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Jeff Spinner-Halev
University of North Carolina, Chapel Hill
  1.  34
    Enduring Injustice.Jeff Spinner-Halev - 2012 - Cambridge University Press.
    Machine generated contents note: 1. Radical injustice; 2. Which injustices? What groups?; 3. Enduring injustice; 4. Apology and acknowledgement; 5. Legitimacy and the cast of history; 6. Elusive justice; 7. A chastened liberalism.
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  2.  3
    Minorities Within Minorities: Equality, Rights and Diversity.Avigail Eisenberg & Jeff Spinner-Halev (eds.) - 2005 - cambridge university press.
    Groups around the world are increasingly successful in maintaining or winning autonomy. However, what happens to individuals within the groups who find that their group discriminates against them? This volume brings together sixteen distinguished scholars who examine the balance between group autonomy and individual rights in relation to conflicts involving gender, religion, culture, and indigenous rights in the national and international sphere.
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  3. From Historical to Enduring Injustice.Jeff Spinner-Halev - 2007 - Political Theory 35 (5):574-597.
    Advocates of remedying historical injustices urge political communities to take responsibility for their past, but their arguments are ambiguous about whether all past injustices need remedy, or just those regarding groups that suffer from current injustice. This ambiguity leaves unanswered the challenge of critics who argue that contemporary injustices matter, not those in the past. I argue instead for a focus on injustices that have roots in the past, and continue to the present day, what I call enduring injustice. Instead (...)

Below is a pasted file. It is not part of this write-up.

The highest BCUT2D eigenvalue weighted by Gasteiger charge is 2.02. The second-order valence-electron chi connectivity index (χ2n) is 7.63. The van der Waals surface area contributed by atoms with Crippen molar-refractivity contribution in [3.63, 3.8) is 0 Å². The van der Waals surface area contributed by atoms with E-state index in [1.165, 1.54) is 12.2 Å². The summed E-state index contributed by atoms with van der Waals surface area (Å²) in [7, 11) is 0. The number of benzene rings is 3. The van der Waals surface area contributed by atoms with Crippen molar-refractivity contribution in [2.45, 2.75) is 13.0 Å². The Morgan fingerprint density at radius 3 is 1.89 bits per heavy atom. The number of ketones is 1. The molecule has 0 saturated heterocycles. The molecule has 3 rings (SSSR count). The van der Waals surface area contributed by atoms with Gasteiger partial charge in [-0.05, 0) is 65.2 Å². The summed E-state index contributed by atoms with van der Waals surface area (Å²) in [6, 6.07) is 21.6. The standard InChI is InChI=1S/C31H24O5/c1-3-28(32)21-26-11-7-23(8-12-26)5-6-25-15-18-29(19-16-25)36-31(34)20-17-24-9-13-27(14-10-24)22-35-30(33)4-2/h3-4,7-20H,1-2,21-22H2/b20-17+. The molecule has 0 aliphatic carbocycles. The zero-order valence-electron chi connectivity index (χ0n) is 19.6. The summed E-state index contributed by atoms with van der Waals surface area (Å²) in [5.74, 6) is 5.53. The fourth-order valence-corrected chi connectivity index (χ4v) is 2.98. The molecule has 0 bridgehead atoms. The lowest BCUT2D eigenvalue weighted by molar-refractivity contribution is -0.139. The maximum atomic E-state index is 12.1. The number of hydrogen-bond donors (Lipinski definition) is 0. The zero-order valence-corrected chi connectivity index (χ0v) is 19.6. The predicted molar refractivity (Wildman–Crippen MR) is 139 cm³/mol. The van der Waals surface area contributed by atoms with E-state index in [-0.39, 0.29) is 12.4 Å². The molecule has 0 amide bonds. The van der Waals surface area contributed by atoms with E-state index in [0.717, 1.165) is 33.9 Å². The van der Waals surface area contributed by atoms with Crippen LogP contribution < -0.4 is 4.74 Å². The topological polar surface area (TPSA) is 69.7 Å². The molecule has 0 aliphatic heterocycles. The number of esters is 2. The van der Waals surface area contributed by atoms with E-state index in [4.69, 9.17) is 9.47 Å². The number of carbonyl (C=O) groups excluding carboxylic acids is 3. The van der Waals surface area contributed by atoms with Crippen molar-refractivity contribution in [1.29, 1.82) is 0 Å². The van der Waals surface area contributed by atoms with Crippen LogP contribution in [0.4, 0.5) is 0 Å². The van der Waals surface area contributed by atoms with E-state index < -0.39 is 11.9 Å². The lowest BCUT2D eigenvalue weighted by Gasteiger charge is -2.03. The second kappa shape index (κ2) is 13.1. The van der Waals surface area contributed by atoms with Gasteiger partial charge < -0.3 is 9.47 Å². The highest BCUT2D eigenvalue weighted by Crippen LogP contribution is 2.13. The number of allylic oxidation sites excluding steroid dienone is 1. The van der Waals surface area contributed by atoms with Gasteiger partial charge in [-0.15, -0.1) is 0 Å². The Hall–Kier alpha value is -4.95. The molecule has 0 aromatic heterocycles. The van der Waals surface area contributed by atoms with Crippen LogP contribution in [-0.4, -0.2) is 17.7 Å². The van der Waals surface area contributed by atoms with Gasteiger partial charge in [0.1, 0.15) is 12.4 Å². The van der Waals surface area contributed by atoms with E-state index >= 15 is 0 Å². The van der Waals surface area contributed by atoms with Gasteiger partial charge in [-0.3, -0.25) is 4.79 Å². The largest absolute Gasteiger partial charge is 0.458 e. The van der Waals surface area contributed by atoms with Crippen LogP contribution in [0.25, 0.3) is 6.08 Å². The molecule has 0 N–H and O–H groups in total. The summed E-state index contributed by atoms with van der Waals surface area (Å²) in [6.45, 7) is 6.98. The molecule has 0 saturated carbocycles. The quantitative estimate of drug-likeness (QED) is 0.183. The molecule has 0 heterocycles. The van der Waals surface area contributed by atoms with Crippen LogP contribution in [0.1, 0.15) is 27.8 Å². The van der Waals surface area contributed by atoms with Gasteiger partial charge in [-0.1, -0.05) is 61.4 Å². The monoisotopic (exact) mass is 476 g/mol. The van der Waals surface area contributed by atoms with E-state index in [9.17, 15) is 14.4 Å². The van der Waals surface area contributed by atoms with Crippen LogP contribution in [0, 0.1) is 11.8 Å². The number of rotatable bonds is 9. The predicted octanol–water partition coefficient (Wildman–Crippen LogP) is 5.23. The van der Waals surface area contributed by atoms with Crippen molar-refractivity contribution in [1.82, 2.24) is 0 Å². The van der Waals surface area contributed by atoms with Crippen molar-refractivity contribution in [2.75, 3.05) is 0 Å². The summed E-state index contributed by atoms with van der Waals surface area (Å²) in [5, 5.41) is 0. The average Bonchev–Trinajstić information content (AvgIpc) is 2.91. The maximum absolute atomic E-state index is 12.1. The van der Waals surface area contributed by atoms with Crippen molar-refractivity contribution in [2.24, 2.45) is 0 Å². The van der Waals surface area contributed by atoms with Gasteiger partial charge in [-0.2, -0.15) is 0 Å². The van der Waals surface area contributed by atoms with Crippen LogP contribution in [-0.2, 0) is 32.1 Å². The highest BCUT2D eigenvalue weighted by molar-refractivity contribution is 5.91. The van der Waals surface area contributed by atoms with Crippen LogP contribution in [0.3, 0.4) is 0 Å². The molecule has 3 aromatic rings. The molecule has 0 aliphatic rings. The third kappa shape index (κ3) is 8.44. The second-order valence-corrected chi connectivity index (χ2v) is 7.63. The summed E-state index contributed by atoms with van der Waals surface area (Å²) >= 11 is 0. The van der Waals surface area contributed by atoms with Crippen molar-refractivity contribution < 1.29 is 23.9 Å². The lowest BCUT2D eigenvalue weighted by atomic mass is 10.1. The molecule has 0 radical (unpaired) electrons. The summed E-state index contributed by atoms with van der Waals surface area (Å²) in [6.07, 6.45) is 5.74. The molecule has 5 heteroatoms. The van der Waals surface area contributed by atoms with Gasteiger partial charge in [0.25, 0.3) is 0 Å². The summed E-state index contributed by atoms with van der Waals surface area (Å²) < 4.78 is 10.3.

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  4.  87
    Hinduism, Christianity, and Liberal Religious Toleration.Jeff Spinner-Halev - 2005 - Political Theory 33 (1):28-57.
    The Protestant conception of religion as a private matter of conscience organized into voluntary associations informed early liberalism's conception of religion and of religious toleration, assumptions that are still present in contemporary liberalism. In many other religions, however, including Hinduism (the main though not only focus of this article), practice has a much larger role than conscience. Hinduism is not a voluntary association, and the structure of its practices, some of which are inegalitarian, makes exit very difficult. This makes liberal (...)
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  5. A Restrained View of Transformation.Jeff Spinner-Halev - 2011 - Political Theory 39 (6):777-784.
  6.  5
    Group Agency and the Challenges of Repairing Historical Injustice.Jeff Spinner-Halev - 2022 - Critical Review of International Social and Political Philosophy 25 (3):380-394.
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  7.  25
    Land, Culture and Justice: A Framework for Group Rights and Recognition.Jeff Spinner-Halev - 2000 - Journal of Political Philosophy 8 (3):319–342.
  8.  24
    Historical Injustice.Jeff Spinner-Halev - 2012 - In David Estlund (ed.), The Oxford Handbook of Political Philosophy. Oxford University Press, Usa. pp. 319.